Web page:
Upper “water garden” stage of the multi-level storm water drainage system. Courtesy photos.

Details for the Nerdy Among Us

The building is wood-framed throughout, with cellulose wall insulation, sheathed with Advantech high-performance exterior sheathing. Meticulous air-sealing achieved 0.05CFM50/square foot (or 0.37ACH50, which slightly exceeds the PHIUS+ standard), compared to the more typical 0.25CFM50/square foot. This superior air-tightness is balanced by the installation of a continuously operating, fresh-air heat recovery ventilation system to all rooms. The system used was from Renewaire. This leak-free building enclosure will ensure that the building will offer long-term affordability by incurring minuscule heating bills. Other sustainable features include storm water collection and a community garden.

On top of all that (literally) is a 56-kilowatt rooftop solar PV array, consisting of 167 solar panels installed on ballasted rack mounts by ReVision Energy, based in Portland.

Combining the very low cost target with the ambitious goal of Passive House certification drove the development team to design a highly organized construction management process. The architects/builders collaborated at every stage of this construction — a procedure that has proved essential over the last few years in constructing highly energy-efficient buildings.

How do Greg and I know all this? We attended the NESEA (Northeast Sustainable Energy Association) Pro Tour of Bayside Anchor on April 7, 2017. (It is part of their series of Building Energy Pro Tours.) If you ever want to learn how to conduct a really organized, informative and fun tour, we suggest you attend one of their Pro Tours! It began with refreshments and an introductory overview, presented by Bayside Anchor co-developer Jay Waterman (Portland Housing Authority), and architect Jesse Thompson (Kaplan Thompson Architects).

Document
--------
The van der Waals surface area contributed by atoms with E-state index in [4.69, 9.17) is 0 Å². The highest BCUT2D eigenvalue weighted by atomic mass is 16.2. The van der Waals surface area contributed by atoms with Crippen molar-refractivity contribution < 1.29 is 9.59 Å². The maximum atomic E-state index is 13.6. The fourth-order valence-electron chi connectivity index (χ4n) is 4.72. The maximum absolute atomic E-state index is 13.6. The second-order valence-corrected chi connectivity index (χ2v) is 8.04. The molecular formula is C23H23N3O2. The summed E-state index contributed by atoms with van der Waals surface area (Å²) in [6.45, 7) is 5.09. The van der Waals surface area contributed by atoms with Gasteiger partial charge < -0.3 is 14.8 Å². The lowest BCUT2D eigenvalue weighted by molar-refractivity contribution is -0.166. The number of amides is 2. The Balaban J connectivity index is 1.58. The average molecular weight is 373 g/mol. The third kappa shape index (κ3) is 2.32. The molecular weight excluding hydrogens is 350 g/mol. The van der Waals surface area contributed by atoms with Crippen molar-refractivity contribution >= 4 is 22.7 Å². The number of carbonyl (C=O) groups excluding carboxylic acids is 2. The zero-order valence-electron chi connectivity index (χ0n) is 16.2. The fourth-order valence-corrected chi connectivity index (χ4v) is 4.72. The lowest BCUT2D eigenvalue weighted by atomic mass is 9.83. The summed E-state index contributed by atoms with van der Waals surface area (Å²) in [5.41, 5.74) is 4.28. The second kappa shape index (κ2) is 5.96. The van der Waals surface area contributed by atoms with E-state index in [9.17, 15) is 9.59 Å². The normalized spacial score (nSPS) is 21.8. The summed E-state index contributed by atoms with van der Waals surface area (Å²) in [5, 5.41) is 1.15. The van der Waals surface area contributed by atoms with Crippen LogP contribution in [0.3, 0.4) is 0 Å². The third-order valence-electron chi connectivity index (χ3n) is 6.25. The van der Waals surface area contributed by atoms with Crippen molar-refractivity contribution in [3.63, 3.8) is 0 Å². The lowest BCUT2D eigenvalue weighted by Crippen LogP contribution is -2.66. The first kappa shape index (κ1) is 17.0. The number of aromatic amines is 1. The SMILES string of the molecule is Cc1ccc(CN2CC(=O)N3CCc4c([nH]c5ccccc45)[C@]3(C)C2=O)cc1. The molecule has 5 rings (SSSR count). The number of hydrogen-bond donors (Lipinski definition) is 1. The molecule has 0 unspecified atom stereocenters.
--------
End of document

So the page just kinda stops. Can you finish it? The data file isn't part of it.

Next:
We then traveled by bus to the project site, where we were divided into groups and rotated through five content-specific stations, each with its own expert presenter. This smoothly-engineered tour allowed for close-up viewing with no crowding, presentations by experts who were involved in the actual planning and construction, and plenty of time for Q and A after each mini-presentation.

At the end, we were bussed back to the host site, where we were fed a lovely lunch, followed by coffee, dessert, and more opportunities for networking with the team. All in all, it put our clumsily-designed tours that we have offered of our own Passive House ( pretty much to shame. The series continues across New England into the fall of 2017. More information on this Pro Tour series is available at The November tour is ten miles up the road from our house:

Barb and Greg Whitchurch are board members of VT Passive House and owners of a net-zero passive house, a Leaf & a Prius in Middlesex, VT,

Many thanks to our Sponsors:

Avesta NW logo combo_Aug 2017_VN

Portland Housing Authority logo